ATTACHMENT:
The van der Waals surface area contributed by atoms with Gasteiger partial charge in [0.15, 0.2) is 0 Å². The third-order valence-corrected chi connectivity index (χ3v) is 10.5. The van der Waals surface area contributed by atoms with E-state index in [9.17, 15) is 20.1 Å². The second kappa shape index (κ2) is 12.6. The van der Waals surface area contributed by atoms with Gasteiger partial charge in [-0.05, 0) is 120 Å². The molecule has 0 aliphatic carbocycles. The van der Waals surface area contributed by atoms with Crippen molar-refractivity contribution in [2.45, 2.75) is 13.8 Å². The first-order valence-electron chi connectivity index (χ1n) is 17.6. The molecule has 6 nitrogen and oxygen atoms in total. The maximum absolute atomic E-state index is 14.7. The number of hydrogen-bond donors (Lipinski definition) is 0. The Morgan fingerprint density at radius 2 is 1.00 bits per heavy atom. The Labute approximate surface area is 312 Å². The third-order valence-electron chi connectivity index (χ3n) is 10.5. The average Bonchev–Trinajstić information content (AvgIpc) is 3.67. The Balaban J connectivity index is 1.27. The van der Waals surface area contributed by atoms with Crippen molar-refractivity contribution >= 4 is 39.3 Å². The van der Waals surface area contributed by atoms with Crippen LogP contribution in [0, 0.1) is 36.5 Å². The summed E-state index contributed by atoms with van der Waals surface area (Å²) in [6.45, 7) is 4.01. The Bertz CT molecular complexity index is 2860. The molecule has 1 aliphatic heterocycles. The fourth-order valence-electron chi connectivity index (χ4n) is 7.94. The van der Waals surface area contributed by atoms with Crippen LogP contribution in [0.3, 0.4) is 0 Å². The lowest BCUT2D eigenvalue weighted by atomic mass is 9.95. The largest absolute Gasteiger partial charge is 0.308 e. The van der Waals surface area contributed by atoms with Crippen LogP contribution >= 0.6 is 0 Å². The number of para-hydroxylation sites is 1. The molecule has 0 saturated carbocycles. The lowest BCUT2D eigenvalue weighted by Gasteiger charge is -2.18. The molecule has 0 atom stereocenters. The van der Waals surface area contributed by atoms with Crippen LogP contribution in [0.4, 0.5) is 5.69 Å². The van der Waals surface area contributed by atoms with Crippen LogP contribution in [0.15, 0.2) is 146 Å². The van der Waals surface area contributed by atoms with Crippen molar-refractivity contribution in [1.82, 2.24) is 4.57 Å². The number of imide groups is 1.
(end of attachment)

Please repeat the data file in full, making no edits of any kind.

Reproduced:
The van der Waals surface area contributed by atoms with Gasteiger partial charge in [0.15, 0.2) is 0 Å². The third-order valence-corrected chi connectivity index (χ3v) is 10.5. The van der Waals surface area contributed by atoms with E-state index in [9.17, 15) is 20.1 Å². The second kappa shape index (κ2) is 12.6. The van der Waals surface area contributed by atoms with Gasteiger partial charge in [-0.05, 0) is 120 Å². The molecule has 0 aliphatic carbocycles. The van der Waals surface area contributed by atoms with Crippen molar-refractivity contribution in [2.45, 2.75) is 13.8 Å². The first-order valence-electron chi connectivity index (χ1n) is 17.6. The molecule has 6 nitrogen and oxygen atoms in total. The maximum absolute atomic E-state index is 14.7. The number of hydrogen-bond donors (Lipinski definition) is 0. The Morgan fingerprint density at radius 2 is 1.00 bits per heavy atom. The Labute approximate surface area is 312 Å². The third-order valence-electron chi connectivity index (χ3n) is 10.5. The average Bonchev–Trinajstić information content (AvgIpc) is 3.67. The Balaban J connectivity index is 1.27. The van der Waals surface area contributed by atoms with Crippen molar-refractivity contribution >= 4 is 39.3 Å². The van der Waals surface area contributed by atoms with Crippen LogP contribution in [0, 0.1) is 36.5 Å². The summed E-state index contributed by atoms with van der Waals surface area (Å²) in [6.45, 7) is 4.01. The Bertz CT molecular complexity index is 2860. The molecule has 1 aliphatic heterocycles. The fourth-order valence-electron chi connectivity index (χ4n) is 7.94. The van der Waals surface area contributed by atoms with Crippen LogP contribution in [0.3, 0.4) is 0 Å². The lowest BCUT2D eigenvalue weighted by atomic mass is 9.95. The largest absolute Gasteiger partial charge is 0.308 e. The van der Waals surface area contributed by atoms with Crippen LogP contribution >= 0.6 is 0 Å². The number of para-hydroxylation sites is 1. The molecule has 0 saturated carbocycles. The lowest BCUT2D eigenvalue weighted by Gasteiger charge is -2.18. The molecule has 0 atom stereocenters. The van der Waals surface area contributed by atoms with Crippen LogP contribution in [0.4, 0.5) is 5.69 Å². The van der Waals surface area contributed by atoms with Crippen LogP contribution in [0.15, 0.2) is 146 Å². The van der Waals surface area contributed by atoms with Crippen molar-refractivity contribution in [1.82, 2.24) is 4.57 Å². The number of imide groups is 1.